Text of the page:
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Food storage
23 January 2018, 19:54,
#1
Food storage
Just a thought, in a deteriorating scenario would it be worth getting a couple of sacks of potatoes and some carrots or any root vegetables available at the time and “clamping” them in your garden?, You only need some straw a spade and for a little effort they should last for months, no one would know where and what to look for.
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24 January 2018, 19:28,
#2
RE: Food storage
Clamping also works with pumpkins and assorted winter squash.

The question here is not "is it a good idea?" or "will it work?", clamping is a preservation method that has been in use since humans stopped chasing woolly mammoths and started planting garden patches.

The real question is, if you are going to hide your stores in plain sight do you not need to make "plain sight" the normal condition?

No, this is not something I would consider as a "last minute prep". A fresh pile of dirt is a dead give-away. You buried something there, lets dig it up and see what it is!

Clamping is something I would consider as a part of long term prepping from year to year, starting the plans with lay out of the veggie patch and flower beds to conceal the produce, and planting something as a cover to the stores even if each crop fails and you turn to buying veggies to hide.

Make sure the neighbors look out the window and see the pile of dirt that is "always there", the flower beds covered with straw as the normal condition for wintering and your veggie patch always tilled up and looking ragged with bits of straw sticking up through the till.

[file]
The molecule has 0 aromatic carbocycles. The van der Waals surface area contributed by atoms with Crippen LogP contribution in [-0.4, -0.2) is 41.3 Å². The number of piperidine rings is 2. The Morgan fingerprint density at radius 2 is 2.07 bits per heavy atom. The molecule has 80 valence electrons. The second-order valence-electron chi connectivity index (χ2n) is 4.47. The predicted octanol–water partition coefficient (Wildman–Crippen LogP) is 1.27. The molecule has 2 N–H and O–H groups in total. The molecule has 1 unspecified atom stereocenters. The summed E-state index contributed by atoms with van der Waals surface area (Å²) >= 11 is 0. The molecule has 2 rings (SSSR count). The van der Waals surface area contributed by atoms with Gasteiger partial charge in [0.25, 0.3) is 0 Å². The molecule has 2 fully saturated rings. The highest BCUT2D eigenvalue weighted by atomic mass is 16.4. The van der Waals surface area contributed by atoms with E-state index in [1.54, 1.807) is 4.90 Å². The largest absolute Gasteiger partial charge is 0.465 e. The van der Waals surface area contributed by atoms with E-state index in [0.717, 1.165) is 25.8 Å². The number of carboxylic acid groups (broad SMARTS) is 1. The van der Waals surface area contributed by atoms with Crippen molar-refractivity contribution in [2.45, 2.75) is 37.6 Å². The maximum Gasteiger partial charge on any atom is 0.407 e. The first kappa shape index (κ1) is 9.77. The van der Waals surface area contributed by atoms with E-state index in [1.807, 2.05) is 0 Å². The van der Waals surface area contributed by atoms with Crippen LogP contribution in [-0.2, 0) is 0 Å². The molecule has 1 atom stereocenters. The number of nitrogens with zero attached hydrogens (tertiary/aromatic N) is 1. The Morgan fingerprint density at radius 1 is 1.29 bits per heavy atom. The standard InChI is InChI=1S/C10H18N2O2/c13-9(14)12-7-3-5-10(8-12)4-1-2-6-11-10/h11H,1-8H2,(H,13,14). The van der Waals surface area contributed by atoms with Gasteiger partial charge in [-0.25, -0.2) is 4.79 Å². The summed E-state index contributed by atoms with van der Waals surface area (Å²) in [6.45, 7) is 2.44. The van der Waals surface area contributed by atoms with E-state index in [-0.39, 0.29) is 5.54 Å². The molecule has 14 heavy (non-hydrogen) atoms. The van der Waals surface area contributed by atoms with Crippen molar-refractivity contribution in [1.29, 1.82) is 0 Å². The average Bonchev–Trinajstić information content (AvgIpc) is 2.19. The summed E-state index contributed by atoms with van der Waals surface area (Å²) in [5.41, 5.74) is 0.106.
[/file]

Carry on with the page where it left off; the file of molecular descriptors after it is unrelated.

Hide your stores in the dark of night and retrieve them in the dark of night.

Some of the old almanacs even have recommended times for burying clamps so that the produce will not sprout or spoil.
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24 January 2018, 20:51,
#3
RE: Food storage
I'm going to agree with MB here, Pete, why not practice clamping and suchlike as part of your yearly food production routine. It will save you money - no trips to the supermarket - and good gardening practice these days is just good commonsense. You have to choose the site for your clamps, and bear in mind that even a slight gap in the covering can spoil the crops. A nice potting shed you can set up with sacks and covers works just as well in really cold weather.
When you come to the end of your rope, tie a knot and hang on.
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24 January 2018, 20:56,
#4
RE: Food storage
Thanks MB , I just wondered wether clamping is still a viable and cheap way of storing vegetables for medium to long term without taking up valuable inside space, and it can also be a clandestine way of doing so.

Our garden is not overlooked but as you say conceal produce in the dark and make sure there are always patches of dirt showing.

So it’s good to know the old ways are often still worth while.
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25 January 2018, 17:29,
#5
RE: Food storage
Clamping? Never heard of that under that name but it sounds like a technique that is used with root vegetables like carrots.